All in all, that makes for a pretty watertight case of a shared identity.
    No, it's leaking on the floor I'm afraid. If you're going to dismember a body to aid in removing it from your house, and you have the butchering skill (which the torso killer(s) apparently did), then you will break down the body like you would an animal carcass. You remove the stomach flaps (done), all the innards, including lungs, etc (torso case done, JtR, nope, just a few choice bits now and again - this is not a similarity), cutting from ribs to pubes? If your goal is to get at the innards, as both a mutilator and a practical dismemberment/body break down person have for different reasons, then how else are they going to get at them? This is not a similarity that links the two cases, both JtR and the torso killer(s) have a need to get at the innards to do what they do - one to mutilate, one to break the body down for transport.

    And the taking of rings? The taking of souvenirs from victims is so common a behaviour come talk to me when there's evidence that he left jewelry both times. That's like saying both victims were prostitutes, one of the more high risk victim groups. It's not a similarity that is anything more telling than going "Oh look, that leaf is green, must be the same plant as I saw before? Oh, has roots too", these are non-informative similarities.

    JtR's skills were highly debated at the time, the torso killer(s)' skills were not. The latter had more skills before JtR even started, they can't be the same individual.


    Why "go berserk" in the streets, if your true nature is to cut away under safe and time wise unlimited conditions? My best guess is because he wanted a maximum press coverage and a maximum terror would ensure that. The interesting thing is that the torso murders continued along and beyond the Ripper murders, so if safe and time wise generous conditions was his favored game, it would seem he hung on to it throughout.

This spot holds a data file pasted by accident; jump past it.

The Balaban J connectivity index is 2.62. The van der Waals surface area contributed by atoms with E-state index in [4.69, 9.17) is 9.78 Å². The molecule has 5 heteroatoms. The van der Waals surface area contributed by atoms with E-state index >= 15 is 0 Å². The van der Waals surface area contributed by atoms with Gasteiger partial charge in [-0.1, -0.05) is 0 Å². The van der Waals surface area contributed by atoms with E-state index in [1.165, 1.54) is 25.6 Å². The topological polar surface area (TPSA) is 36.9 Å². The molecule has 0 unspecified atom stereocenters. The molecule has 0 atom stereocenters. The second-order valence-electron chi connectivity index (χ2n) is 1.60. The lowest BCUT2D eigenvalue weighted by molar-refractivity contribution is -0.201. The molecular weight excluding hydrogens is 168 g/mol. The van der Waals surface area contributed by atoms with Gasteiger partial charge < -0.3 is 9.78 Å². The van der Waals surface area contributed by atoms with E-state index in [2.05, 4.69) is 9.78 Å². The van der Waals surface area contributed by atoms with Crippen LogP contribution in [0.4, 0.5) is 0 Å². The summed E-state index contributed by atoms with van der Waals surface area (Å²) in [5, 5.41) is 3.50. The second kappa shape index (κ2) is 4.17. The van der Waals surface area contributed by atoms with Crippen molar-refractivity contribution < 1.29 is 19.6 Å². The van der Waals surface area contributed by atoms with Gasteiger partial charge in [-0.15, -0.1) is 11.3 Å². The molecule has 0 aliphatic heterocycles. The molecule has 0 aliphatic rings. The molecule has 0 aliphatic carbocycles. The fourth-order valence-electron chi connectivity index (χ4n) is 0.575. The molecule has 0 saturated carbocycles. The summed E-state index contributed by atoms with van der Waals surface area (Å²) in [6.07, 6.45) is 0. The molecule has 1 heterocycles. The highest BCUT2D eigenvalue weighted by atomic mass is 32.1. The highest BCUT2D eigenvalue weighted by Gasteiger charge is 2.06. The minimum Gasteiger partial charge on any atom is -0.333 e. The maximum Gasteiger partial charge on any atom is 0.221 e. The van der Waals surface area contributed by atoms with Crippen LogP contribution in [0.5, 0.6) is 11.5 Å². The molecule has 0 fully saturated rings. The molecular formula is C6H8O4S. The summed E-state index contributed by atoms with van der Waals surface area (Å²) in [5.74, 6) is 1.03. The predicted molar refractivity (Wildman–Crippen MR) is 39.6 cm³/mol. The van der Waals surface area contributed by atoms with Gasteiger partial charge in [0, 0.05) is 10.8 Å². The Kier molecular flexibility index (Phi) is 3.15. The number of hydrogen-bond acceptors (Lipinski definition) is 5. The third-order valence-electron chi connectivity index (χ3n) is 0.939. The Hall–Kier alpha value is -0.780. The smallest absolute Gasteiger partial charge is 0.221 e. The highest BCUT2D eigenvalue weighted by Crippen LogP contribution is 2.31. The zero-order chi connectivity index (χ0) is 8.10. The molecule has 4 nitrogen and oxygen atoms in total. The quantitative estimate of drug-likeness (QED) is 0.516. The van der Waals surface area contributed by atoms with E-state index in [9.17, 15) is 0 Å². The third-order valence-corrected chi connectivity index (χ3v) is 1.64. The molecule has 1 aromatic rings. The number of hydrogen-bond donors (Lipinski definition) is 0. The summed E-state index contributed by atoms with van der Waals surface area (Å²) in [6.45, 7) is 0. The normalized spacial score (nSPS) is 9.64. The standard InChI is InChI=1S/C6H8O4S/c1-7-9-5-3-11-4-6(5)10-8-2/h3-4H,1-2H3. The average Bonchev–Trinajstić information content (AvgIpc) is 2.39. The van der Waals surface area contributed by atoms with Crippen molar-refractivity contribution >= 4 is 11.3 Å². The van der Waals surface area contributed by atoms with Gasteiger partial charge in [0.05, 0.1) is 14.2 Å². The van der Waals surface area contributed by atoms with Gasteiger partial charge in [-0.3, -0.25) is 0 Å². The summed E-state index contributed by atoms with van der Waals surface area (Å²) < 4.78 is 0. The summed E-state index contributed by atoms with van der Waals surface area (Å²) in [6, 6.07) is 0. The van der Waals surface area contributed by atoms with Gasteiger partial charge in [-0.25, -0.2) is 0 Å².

Last, but not least, I think it is dangerous to read too much of a character into the scant evidence we have.
    I'll stop if you stop.

    The two series may have been mirror images of each other in many a way, regardless of how you think that there were two different temperaments at work, Jeff. If the Ripper was a smooth-talker who chatted up his victims, why would the torso killer not be the exact same?
    I think it is dangerous to read too much of a character into the scant evidence we have.


    If the Ripper struck quickly as soon as he had his victim where he wanted her, why would not the torso killer be the exact same? If the Ripper immediately set about cutting as his victim was dead, why would not the torso killer be the exact same? If the Ripper enjoyed cutting into his victims, why would not the torso killer be the exact same? If the Ripper was a narcissist, putting his victims on display to terrorize, why would not the torso killer be the exact same? If the Ripper was a psychopath, feeling no remorse whatsoever, instead feeling entitled to what he did, why would not the torso killer be the exact same? If the Ripper cut out uteri, hears and lungs, cut away abdominal walls and stole rings from his victims, why would not the torso killer do the exact same?

    You THINK they were of different mindsets, but it is pretty unlikely that two people of different mindsets would bot end up killing, eviscerating, taking away abdominal walls and stealing rings, Jeff. People of different mindsets normally do different things.
    I also know they evidenced different levels of skills with the knife. Hence, they cannot be the same person.

    - Jeff

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  • JeffHamm
    replied
    Originally posted by Fisherman View Post

    1. He did not HAVE to dismember the Ripper victims. They were not in his house!
    Oh, I hadn't realized you have come around to accept that the dismemberment and scattering was practical in nature. Up until now I have been under the impression you believed the torso killer(s) had a desire to dismember.